I am currently in the middle of a book buying hiatus. Well, trying to be. I bought Are You Seeing Me? by Darren Groth today because I was so taken with the concept when I first heard about it. Plus, well, Mr. Groth’s originally from Brisbane. Aussies represent!
Anyway, I kept seeing rave reviews for Being Jade by book bloggers whom I hold in high esteem (Book’d Out and Debbish. Seriously guys, go check them out!), so I decided to have a look at the GoodReads page. And the blurb? Wow. Just, wow. I was sold immediately. This book will be the very next book I read. I would be reading it now, but I figured I would save it until I was in the midst of my semester and dying for a little beautiful prose. And again, guys, Belle is an Aussie, hailing from Melbourne. I will plug Aussie writers until both my fingers and vocal chords give out, so here’s the blurb. Tell me after reading it that you aren’t hooked. I dare you:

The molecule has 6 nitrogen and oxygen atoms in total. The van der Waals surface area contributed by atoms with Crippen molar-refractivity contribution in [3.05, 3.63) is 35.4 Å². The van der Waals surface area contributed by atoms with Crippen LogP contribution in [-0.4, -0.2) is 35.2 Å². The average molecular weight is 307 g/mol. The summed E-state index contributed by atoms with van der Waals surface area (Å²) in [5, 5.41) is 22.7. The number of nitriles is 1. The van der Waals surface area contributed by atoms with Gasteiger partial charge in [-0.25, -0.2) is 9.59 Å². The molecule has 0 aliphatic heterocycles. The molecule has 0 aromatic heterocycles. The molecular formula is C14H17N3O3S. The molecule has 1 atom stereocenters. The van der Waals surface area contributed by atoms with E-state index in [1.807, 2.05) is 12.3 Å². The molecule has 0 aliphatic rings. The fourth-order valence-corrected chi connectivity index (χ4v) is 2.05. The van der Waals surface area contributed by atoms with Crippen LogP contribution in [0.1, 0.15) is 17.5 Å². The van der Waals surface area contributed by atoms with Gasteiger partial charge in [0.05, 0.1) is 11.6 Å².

A tragic death. A family divided. Only truth can set them free.
Banjo Murphy is killed on the night he finally walks away from his wife, Jade, after twenty-five years of her adultery. In the aftermath, Banjo is bewildered to discover he still exists, and in despair he watches Jade collapse into deep depression and his daughters, Lissy and Cassandra, struggle with their unexpected loss.
Lissy is tortured by the mystery surrounding her father’s death. What compelled Banjo to leave the night he died? And why won’t Jade talk about what happened? Despite their volatile relationship, Lissy believes her parents’ love to have been enduring, but sensible.
Cassandra sees things differently. When Cassy discovers a sketchbook chronicling Jade’s affairs, the truth of their parents’ relationship begins to unfold and Lissy’s loyalties are divided.
Searching for answers, Lissy contacts Jade’s ex-lovers. And watching from afar, Banjo aches as he discovers what these men meant to Jade – until Lissy’s quest reveals an explosive truth …
One that will finally set their family free.
Eleanor & Park by Rainbow Rowell